Salt Lake City -- Elk with large antlers and more chances to hunt spike bulls are what you can expect if you hunt elk in Utah in the next five years.
At their March 31 meeting, members of the Utah Wildlife Board revised Utah's elk management plan.
The plan guides elk management in Utah. It's updated every five years.
Two highlights from the revised plan include:
- changes that will keep plenty of bulls with large antlers on selected units in Utah.
- more spike bull elk hunting permits.
Survey and committee
Utah's 15-member Elk Advisory Committee helped the Division of Wildlife Resources draft the revised plan. The group suggested the updates after reviewing a recent survey of Utah elk hunters.
DWR biologists surveyed more than 16,600 elk hunters. The hunters were randomly chosen from the more than 76,800 hunters who either applied for or obtained a Utah elk hunting permit in 2009. The hunters included both limited-entry and general-season hunters.
A summary of the survey results is available at www.wildlife.utah.gov/public_meetings/next.php
When they draw a Utah limited-entry elk permit, hunters want to take a bull that has large antlers. "That's one of the things that jumped out from the survey," says Anis Aoude, big game coordinator for the DWR. "Taking a bull with large antlers is important to limited-entry hunters."
Utah already produces plenty of big bull elk, including the world-record bull taken in 2008. To ensure big bulls are available in the future, the committee recommended that the age objectives change on various elk units in Utah.
Utah's limited-entry units are managed so the average age of the bulls hunters take fall into one of four age categories. The age objectives the units have been managed under the past two years, and the objectives they'll be managed under starting in 2010, are as follows:
Categories since 2008
3 - 4 years old (3 units)
4 - 5 years old (4 units)
5 - 6 years old (18 units)
6 - 7 years old (6 units)
Categories starting in 2010
4½ - 5 years old (8 units)
5½ - 6 years old (13 units)
6½ - 7 years old (4 units)
7½ - 8 years old (6 units)
Even though the age objectives are higher now, Aoude says the number of limited entry bull elk permits will continue to climb for the next few years.
"It's hard to believe, but many of the bulls on Utah's elk units are older than the objectives that were just approved," he says. "To reduce the number of older bulls, we'll have to increase the number of hunting permits for the next few years."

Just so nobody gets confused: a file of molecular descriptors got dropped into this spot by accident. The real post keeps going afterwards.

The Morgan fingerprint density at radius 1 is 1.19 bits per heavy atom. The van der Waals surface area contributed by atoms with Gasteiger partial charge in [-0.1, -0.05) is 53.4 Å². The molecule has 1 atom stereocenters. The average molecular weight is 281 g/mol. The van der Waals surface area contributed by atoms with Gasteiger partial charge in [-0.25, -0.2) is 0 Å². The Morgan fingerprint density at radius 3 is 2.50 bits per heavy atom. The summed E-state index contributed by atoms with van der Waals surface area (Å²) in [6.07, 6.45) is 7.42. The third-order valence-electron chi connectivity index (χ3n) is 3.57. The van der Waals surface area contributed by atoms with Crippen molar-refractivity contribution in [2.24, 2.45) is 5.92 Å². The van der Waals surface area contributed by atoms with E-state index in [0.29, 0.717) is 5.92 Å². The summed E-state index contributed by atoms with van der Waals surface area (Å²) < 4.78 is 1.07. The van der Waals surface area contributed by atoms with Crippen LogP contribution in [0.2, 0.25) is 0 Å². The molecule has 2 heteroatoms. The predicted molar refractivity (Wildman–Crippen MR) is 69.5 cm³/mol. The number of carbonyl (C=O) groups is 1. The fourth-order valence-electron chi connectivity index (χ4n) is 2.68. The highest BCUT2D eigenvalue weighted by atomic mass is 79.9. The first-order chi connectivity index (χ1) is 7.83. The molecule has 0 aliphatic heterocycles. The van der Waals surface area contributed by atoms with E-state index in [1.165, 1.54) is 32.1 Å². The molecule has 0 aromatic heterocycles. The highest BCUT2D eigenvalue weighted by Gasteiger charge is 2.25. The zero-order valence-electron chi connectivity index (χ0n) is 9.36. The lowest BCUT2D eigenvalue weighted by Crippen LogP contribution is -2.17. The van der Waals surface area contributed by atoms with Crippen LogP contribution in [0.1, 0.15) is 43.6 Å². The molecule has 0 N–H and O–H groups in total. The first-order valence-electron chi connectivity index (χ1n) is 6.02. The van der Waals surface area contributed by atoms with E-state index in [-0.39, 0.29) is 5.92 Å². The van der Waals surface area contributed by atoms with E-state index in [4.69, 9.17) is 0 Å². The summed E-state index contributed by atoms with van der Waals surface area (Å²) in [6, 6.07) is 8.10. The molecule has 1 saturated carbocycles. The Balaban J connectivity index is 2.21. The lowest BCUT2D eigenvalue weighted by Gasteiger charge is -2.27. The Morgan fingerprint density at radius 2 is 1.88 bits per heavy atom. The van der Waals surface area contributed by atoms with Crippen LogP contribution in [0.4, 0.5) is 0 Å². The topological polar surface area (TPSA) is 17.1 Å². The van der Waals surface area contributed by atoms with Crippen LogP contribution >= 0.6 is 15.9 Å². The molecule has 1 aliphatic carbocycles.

Once the average age of the bulls falls to the new objective, Aoude says the number of permits will have to be reduced to reduce the number of bulls hunters take. Taking fewer bulls should keep the average age within the new objective.
More spike permits
While the number of limited-entry bull elk permits will likely go down in the future, the number of general spike bull elk permits will go up starting this fall.
The board raised the number of general spike bull permits to 13,750 for both the 2010 and the 2011 seasons. (In 2009, a total of 12,500 permits were offered.)
If fewer than 20 percent of the spike hunters take a bull during the 2010 and 2011 seasons, the permit cap will jump to 15,000 permits for the 2012, 2013 and 2014 seasons.
"Spending time with family and friends is the most important part of the hunt for general-season elk hunters," Aoude says. "That's another thing that jumps out from the survey."
Aoude says raising the number of spike bull permits accomplishes two things. "It gives more elk hunters a chance to hunt, and it benefits the elk by reducing the number of bulls in the herds," he says. "Right now, the number of bulls per 100 cows is higher than it should be on most of the state's units. We need to reduce the number of bulls to make more room in the herds for cows and calves."
For more information, call the nearest Division of Wildlife Resources office or the DWR's Salt Lake City office at (801) 538-4700.